The Blogging Revolution, released by Melbourne University Press in 2008, is a colourful and revelatory account of bloggers around the globe why live and write under repressive regimes - many of them risking their lives in doing so. Antony Loewenstein's travels take him to private parties in Iran and Egypt, internet cafes in Saudi Arabia and Damascus, to the homes of Cuban dissidents and into newspaper offices in Beijing, where he discovers the ways in which the internet is threatening the ruld of governments. Through first-hand investigations, he reveals the complicity of Western multinationals in assisting the restriction of information in these countries and how bloggers are leading the charge for change. The blogging revolution is a superb examination about the nature of repression in the twenty-first century and the power of brave individuals to overcome it. It was released in an updated edition in 2011, post the Arab revolutions, and an updated Indian print version in 2011.
The best-selling book on the Israel/Palestine conflict, My Israel Question - on Jewish identity, the Zionist lobby, reporting from Palestine and future Middle East directions - was released by Melbourne University Press in 2006. A new, updated edition was released in 2007 (and reprinted again in 2008). The book was short-listed for the 2007 NSW Premier's Literary Award. Another fully updated, third edition was published in 2009. It was released in all e-book formats in 2011. An updated and translated edition was published in Arabic in 2012.

You want to negotiate with these fools?

The actions of a rogue state (which is why the US-backed Palestinian Authority is so keen to sit down with them in early September):

The Israeli government should immediately stop the arbitrary destruction of Palestinian homes and other property in the West Bank and compensate the people it has displaced, Human Rights Watch said today. Israeli authorities destroyed 141 Palestinian homes and other buildings in July 2010, the largest number in any month since at least 2005, and have already carried out dozens of demolitions in August.

“While Israel is demolishing more and more Palestinian homes, it continues to subsidize the Jewish settlements nearby,” said Sarah Leah Whitson, Middle East director at Human Rights Watch. “Israel has flouted international law not only by supporting settlements on occupied territory, but also by erasing longstanding Palestinian communities next door.”

one comment ↪
  • iResistDe4iAm

    "In one example, Israeli military authorities recently demolished Al Farisiye, a farming community of roughly 135 people in the northern Jordan Valley that had been inhabited by Palestinians for generations." 


    "Since 1967, the Israeli government has established four settlements within five kilometers of Al Farisiye for Jewish Israeli citizens and has continued to authorize housing construction, apart from a partial, 10-month "freeze" on new settlement housing that will expire in September, and to provide heavy subsidies for settlement there." 


    One policy for Jewish occupiers, a different policy for non-Jewish victims – Israeli apartheid 


    "It was not clear, though, why such orders affected Al Farisiye and not any of the nearby settlements, such as Rotem (established in 1983), which lies less than one kilometer away. Like Rotem, the settlement of Mehola (established in 1979), about two kilometers away, was built on lands that Al Farisiye residents said they rented from a Palestinian landowner who lived in Tubas." 


    One policy for Jewish occupiers, a different policy for non-Jewish victims – Israeli apartheid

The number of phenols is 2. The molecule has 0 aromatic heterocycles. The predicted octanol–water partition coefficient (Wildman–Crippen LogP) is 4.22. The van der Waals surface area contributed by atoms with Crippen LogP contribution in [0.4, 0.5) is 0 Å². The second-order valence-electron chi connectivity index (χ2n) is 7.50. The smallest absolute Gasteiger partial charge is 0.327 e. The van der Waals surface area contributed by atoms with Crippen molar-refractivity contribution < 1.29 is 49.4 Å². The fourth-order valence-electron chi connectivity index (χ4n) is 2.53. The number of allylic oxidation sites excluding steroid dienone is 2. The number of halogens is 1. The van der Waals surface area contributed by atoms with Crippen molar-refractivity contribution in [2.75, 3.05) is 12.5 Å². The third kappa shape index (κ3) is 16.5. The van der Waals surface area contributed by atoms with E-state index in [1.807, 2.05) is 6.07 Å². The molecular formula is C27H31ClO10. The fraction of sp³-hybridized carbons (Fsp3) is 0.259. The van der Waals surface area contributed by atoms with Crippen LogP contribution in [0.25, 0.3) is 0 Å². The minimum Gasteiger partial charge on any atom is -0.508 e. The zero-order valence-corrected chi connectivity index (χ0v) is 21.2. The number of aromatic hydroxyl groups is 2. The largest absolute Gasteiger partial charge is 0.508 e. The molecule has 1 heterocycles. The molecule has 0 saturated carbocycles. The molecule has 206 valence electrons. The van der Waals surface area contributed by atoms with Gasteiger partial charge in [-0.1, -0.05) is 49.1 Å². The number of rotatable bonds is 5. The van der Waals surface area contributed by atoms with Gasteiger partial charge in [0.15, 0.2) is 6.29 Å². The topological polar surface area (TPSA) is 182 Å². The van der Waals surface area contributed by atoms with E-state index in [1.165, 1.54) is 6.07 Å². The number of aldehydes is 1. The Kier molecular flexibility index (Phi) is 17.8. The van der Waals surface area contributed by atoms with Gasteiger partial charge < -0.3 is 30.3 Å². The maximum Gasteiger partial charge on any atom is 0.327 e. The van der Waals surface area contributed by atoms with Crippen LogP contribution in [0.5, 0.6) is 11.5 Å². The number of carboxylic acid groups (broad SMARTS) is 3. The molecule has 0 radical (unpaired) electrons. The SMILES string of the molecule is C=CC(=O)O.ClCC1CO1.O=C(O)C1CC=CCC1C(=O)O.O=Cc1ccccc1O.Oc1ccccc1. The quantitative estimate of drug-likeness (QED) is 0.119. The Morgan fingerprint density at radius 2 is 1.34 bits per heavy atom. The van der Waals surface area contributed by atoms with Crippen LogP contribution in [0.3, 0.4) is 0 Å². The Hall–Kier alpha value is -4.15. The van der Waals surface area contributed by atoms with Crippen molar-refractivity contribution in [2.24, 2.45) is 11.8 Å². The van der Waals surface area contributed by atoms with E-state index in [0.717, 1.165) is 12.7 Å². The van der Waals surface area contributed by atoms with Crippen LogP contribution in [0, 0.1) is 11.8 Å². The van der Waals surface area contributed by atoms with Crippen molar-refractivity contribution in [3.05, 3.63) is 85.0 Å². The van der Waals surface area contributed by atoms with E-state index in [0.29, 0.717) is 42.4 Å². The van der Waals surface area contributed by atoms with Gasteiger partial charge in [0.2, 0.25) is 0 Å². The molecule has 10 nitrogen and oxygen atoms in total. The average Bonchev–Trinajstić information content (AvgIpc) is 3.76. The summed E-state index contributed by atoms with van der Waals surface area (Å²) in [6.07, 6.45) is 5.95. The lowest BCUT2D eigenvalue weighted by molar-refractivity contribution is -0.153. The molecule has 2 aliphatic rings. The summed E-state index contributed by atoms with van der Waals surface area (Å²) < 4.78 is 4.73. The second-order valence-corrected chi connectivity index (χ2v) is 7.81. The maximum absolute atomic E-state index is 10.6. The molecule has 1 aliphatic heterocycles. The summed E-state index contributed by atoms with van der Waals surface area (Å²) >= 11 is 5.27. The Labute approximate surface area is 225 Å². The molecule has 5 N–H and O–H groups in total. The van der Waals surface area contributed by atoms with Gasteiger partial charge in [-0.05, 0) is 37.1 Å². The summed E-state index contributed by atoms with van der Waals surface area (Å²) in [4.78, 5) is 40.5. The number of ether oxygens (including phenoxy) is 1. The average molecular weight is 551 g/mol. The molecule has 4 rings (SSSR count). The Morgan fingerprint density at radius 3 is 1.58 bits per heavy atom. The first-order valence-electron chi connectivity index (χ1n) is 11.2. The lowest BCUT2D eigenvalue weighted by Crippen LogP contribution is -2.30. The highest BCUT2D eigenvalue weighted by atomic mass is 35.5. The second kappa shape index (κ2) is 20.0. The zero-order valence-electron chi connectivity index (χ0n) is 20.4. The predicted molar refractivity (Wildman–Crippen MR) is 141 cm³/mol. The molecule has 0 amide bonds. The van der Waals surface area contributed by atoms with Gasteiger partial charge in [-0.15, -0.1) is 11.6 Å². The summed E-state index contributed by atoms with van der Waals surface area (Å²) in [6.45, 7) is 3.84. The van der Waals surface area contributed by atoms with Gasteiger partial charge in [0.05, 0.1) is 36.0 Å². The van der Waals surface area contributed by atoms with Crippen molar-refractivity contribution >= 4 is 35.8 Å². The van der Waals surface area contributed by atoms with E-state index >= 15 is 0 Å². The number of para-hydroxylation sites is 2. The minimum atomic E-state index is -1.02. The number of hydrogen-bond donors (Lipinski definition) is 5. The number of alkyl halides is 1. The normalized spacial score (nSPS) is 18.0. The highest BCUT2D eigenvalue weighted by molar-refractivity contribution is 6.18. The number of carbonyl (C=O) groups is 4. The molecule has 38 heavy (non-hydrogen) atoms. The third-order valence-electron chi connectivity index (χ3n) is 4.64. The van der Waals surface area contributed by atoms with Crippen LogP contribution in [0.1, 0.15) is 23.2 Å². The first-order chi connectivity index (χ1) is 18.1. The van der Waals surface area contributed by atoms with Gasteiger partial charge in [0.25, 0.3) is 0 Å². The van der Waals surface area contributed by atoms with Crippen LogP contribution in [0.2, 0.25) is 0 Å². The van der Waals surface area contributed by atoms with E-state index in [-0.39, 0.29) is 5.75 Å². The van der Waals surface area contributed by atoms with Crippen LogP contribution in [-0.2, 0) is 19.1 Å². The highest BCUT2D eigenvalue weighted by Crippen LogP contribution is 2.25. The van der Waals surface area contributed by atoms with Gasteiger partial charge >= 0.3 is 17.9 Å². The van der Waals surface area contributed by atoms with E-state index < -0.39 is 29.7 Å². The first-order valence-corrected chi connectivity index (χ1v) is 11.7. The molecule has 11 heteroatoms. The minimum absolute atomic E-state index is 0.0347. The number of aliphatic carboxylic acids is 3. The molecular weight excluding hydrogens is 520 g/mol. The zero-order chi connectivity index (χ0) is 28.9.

"In addition to demolishing Palestinian buildings in areas designated as closed military zones, Israeli authorities routinely refuse to grant Palestinians permits required for all new construction, for any alterations to existing buildings or infrastructure, and even for existing buildings. The CAA rejected 94 percent of Palestinian building-permit applications in the West Bank from 2000 to 2007, according to government figures." 


    "By contrast, Israel has granted Jewish settlements control over extensive areas of the West Bank. Settlers participate in planning settlements with Israeli authorities, while no Palestinian representatives serve on the CAA planning bodies. Israel has in many cases liberally granted settlers permission to construct new buildings, including retroactively authorizing their construction." 


    One policy for Jewish occupiers, a different policy for non-Jewish victims – Israeli apartheid 


    "Israeli authorities both issue and execute many more demolition orders against Palestinians than against Jewish settlers in the occupied West Bank. From 2000 to 2007, Israeli authorities carried out 1,663 of 4,993 demolition orders for illegal construction that were issued against Palestinians, but only 199 of 2,900 orders against settlers, according to government figures." 


    "Israeli and municipal authorities have allocated only 13 percent of East Jerusalem for Palestinian construction, compared with 35 percent for Israeli settlements. While Israel has built 50,000 housing units for Jewish settlers in East Jerusalem, it has built virtually none for Palestinians, according to Israeli nongovernmental organizations." 


    One policy for Jewish occupiers, a different policy for non-Jewish victims – Israeli apartheid 


    "A 2009 study by UNICEF, the World Health Organization, and the UN Relief and Works Agency for Palestine Refugees found high levels of stunted growth, lack of adequate food, and poverty among Palestinian herding communities in Area C. The report concluded that "the root cause of vulnerability in Area C" was Israeli administrative and military restrictions that effectively prohibited the construction or repair of many structures including homes, barns, roads, water pipes, and electricity pylons, and that excessively prohibited the movement of Palestinians, blocking many of their traditional roads while barring them from new roads constructed for settlers." 


    62 years after Palestine was wiped off the map, Israel which was built on the rubble and ashes of another country, and the corpses, blood and tears of another people, is still under perpetual construction.